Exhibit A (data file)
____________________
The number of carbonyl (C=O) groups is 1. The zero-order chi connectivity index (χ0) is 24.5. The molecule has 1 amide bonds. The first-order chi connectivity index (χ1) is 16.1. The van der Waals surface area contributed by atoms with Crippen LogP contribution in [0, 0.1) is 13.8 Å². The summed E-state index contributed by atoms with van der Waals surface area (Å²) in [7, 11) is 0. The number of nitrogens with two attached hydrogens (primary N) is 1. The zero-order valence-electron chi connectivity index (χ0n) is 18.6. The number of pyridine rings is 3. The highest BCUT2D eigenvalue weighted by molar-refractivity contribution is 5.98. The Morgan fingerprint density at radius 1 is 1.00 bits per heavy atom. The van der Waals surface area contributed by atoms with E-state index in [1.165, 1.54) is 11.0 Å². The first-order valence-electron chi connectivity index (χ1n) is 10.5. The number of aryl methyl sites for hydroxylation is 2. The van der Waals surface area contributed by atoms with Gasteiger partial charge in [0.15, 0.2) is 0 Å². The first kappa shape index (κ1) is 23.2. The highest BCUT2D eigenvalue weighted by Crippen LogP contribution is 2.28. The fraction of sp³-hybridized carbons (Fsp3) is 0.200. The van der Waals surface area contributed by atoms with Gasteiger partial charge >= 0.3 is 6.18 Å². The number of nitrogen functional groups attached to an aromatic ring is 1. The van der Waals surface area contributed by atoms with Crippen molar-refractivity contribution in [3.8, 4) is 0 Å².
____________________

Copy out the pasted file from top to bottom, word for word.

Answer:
The number of carbonyl (C=O) groups is 1. The zero-order chi connectivity index (χ0) is 24.5. The molecule has 1 amide bonds. The first-order chi connectivity index (χ1) is 16.1. The van der Waals surface area contributed by atoms with Crippen LogP contribution in [0, 0.1) is 13.8 Å². The summed E-state index contributed by atoms with van der Waals surface area (Å²) in [7, 11) is 0. The number of nitrogens with two attached hydrogens (primary N) is 1. The zero-order valence-electron chi connectivity index (χ0n) is 18.6. The number of pyridine rings is 3. The highest BCUT2D eigenvalue weighted by molar-refractivity contribution is 5.98. The Morgan fingerprint density at radius 1 is 1.00 bits per heavy atom. The van der Waals surface area contributed by atoms with E-state index in [1.165, 1.54) is 11.0 Å². The first-order valence-electron chi connectivity index (χ1n) is 10.5. The number of aryl methyl sites for hydroxylation is 2. The van der Waals surface area contributed by atoms with Gasteiger partial charge in [0.15, 0.2) is 0 Å². The first kappa shape index (κ1) is 23.2. The highest BCUT2D eigenvalue weighted by Crippen LogP contribution is 2.28. The fraction of sp³-hybridized carbons (Fsp3) is 0.200. The van der Waals surface area contributed by atoms with Gasteiger partial charge >= 0.3 is 6.18 Å². The number of nitrogen functional groups attached to an aromatic ring is 1. The van der Waals surface area contributed by atoms with Crippen molar-refractivity contribution in [3.8, 4) is 0 Å².